Brigid

Name of Series: Pagan Portals

Full Title: Brigid – Meeting the Celtic Goddess of Poetry, Forge, and Healing Well

Author: Morgan Daimler

Publisher: Moon Books

Published: 2016

ISBN: 978-1-78535-320-8

Pages: 90 pages including 2 appendices, bibliography and endnotes. Text only 74 pages.

 

Synopsis:

Pagan Portals – Brigid is a basic introduction to the Goddess Brigid focusing on her history and myth as well as her modern devotion and worship. Primarily looking at the Irish Goddess but including a discussion of her Pan-Celtic appearances, particularly in Scotland. Her different appearances in mythology are discussed along with the conflation of the pagan Goddess with Catholic saint. Modern methods for neopagans to connect to and honor this popular Goddess include offerings and meditation, and personal anecdotes from the author’s experiences are included as well. Who was Brigid to the pre-Christian pagans? Who is she today to neopagans? How do we re-weave the threads of the old pagan Goddess and the new? Learn about Brigid’s myths among the pagan Irish, the stories of Bride in Scotland, and the way that people today are finding and honoring this powerful and important deity to find the answer.

12794826_10208686770477701_3788579529547119308_o

Review:

Another winner from Morgan Daimler. Though my complaint with these kinds of books will always remain the same [I WANT LONGER BOOKS!!!] but with the same simplicity of the Pagan Portals books.

Apart from the Introduction, Conclusion and 2 Appendices the book is made up of six chapters.

Chapter One: Meeting Brigid – In this chapter the author discusses Brigid’s relationships (who her parents might be, her husband, her children), associations (the other Brigids from the different Celtic cultures), and the many Brigids (Is Brigid one deity, three deities, or six deities?).

Chapter Two: Brigid by Other Names – In this chapter we start getting into the nitty gritty of Brigid. Daimler takes a look at Brigid in Celtic cultures. She starts with Gaul, goes on to England, then Scotland, then Wales, and then she discusses the Pagan Goddess and Catholic Saint.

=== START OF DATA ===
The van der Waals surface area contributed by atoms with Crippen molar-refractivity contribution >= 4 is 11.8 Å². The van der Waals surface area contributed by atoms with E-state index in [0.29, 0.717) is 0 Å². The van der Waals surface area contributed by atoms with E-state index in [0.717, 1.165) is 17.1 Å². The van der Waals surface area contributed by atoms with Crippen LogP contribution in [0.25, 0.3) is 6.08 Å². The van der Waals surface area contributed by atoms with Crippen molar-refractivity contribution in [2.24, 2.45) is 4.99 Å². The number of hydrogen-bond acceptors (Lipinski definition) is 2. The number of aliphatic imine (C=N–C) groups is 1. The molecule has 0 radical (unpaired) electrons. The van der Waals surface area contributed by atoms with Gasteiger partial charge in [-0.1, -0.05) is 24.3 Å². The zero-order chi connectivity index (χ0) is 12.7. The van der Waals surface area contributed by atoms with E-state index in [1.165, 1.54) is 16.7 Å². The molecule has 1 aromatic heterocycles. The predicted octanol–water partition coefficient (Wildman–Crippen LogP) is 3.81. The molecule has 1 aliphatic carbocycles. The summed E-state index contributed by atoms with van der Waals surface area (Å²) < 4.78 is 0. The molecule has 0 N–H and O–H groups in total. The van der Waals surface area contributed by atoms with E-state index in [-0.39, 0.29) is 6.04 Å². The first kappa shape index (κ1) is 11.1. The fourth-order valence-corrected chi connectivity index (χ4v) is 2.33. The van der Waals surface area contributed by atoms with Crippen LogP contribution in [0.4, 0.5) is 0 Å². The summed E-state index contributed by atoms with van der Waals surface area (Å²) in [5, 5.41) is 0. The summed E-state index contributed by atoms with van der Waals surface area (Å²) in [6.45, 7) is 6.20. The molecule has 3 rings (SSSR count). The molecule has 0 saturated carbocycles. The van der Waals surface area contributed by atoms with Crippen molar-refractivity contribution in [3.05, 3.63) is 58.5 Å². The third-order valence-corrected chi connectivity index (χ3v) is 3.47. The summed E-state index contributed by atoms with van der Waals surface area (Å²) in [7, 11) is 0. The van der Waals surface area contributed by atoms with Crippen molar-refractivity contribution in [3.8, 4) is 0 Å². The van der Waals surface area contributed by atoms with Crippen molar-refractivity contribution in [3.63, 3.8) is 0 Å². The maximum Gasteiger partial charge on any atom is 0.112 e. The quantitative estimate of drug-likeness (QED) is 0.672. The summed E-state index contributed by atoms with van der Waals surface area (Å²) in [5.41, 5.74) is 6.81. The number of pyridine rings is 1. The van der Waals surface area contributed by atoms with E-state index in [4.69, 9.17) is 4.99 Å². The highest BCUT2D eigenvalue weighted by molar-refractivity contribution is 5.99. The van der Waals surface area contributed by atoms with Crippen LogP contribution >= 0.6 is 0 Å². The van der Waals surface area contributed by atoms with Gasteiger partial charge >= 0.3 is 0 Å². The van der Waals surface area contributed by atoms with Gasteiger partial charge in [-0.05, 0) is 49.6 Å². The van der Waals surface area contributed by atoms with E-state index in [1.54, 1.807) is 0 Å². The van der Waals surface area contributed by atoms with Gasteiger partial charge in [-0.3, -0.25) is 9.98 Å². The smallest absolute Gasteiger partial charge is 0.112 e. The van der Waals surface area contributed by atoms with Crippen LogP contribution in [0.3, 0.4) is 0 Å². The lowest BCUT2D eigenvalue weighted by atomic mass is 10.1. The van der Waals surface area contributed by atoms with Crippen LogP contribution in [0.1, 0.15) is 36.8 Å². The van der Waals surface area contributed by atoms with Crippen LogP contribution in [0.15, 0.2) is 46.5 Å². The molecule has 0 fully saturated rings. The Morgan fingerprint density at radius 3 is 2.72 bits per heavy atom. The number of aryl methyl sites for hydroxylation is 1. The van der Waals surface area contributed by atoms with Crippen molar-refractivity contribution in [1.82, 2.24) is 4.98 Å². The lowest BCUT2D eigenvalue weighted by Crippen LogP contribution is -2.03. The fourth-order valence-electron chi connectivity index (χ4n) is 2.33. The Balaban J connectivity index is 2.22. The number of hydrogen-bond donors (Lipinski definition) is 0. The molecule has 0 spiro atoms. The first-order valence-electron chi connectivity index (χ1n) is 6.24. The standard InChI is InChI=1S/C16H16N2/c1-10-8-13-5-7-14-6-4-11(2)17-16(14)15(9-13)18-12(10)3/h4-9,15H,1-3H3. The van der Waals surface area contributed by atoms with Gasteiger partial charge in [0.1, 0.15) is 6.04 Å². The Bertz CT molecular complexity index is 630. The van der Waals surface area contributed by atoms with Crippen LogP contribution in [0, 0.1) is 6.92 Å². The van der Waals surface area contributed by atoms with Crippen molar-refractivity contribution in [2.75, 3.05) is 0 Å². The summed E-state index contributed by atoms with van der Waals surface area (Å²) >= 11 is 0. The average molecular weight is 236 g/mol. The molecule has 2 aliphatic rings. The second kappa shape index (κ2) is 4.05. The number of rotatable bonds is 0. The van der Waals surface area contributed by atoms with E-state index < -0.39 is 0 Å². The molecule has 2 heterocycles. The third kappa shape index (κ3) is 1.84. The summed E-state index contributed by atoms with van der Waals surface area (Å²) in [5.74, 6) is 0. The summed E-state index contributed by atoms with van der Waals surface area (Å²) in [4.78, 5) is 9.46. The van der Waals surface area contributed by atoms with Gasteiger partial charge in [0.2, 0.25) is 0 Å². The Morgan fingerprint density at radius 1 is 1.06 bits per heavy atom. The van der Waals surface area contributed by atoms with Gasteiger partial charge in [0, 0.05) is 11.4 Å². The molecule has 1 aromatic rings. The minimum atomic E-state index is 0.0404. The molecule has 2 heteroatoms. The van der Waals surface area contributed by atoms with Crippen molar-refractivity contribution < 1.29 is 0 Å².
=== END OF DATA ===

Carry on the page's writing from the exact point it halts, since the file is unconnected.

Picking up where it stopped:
Chapter Three: Brigid in Mythology – In this chapter Morgan takes us on a tour of the sources. She talks about where we can find Brigid not just in Irish materials but also in Scottish, Welsh, and Manx materials. I especially liked this chapter because I found myself looking up the materials mentioned and everyone knows how much I love discovering new (to me) sources.

Chapter Four: Symbols, Animals and Holidays – As the title of the chapter tells us, it talks about symbols, animals and holidays associated with Brigid. I also like that the author added in a section on divination because I’m always on the lookout for information on that.

Chapter Five: The Goddess in Modern Times – Flame-tending, offerings, altars, modern myths and a guided meditation are all things you will find in this chapter.

Chapter Six: Prayers, Chants and Charms – Apart from chapters two and three, this is my favourite chapter. I’m always looking for new prayers to add to my daily routines and this chapter did not disappoint, there is something in there for everyone.

This is a well written and well researched book, but that is what I always know is going to happen when I see Morgan Daimler’s name on a book. The text is something that anyone can pick up and read without any background knowledge and come out of it with more than they bargained for. But it is not just a book for newbies, it is also a book that someone who has been worshipping Brigid for a long time can pick up and learn something from or just brush up on something they may have forgotten. As with all of Morgan’s books she adds a touch of herself by giving us an insight into her own practice when worshipping Brigid, and truth be told this is one of my absolute favourite things in Morgan’s books. She is certainly brave in sharing her UPG with the reader and opening herself to criticism from the people who don’t agree with her (or heck with the ones that do but don’t agree with one of her interpretations!).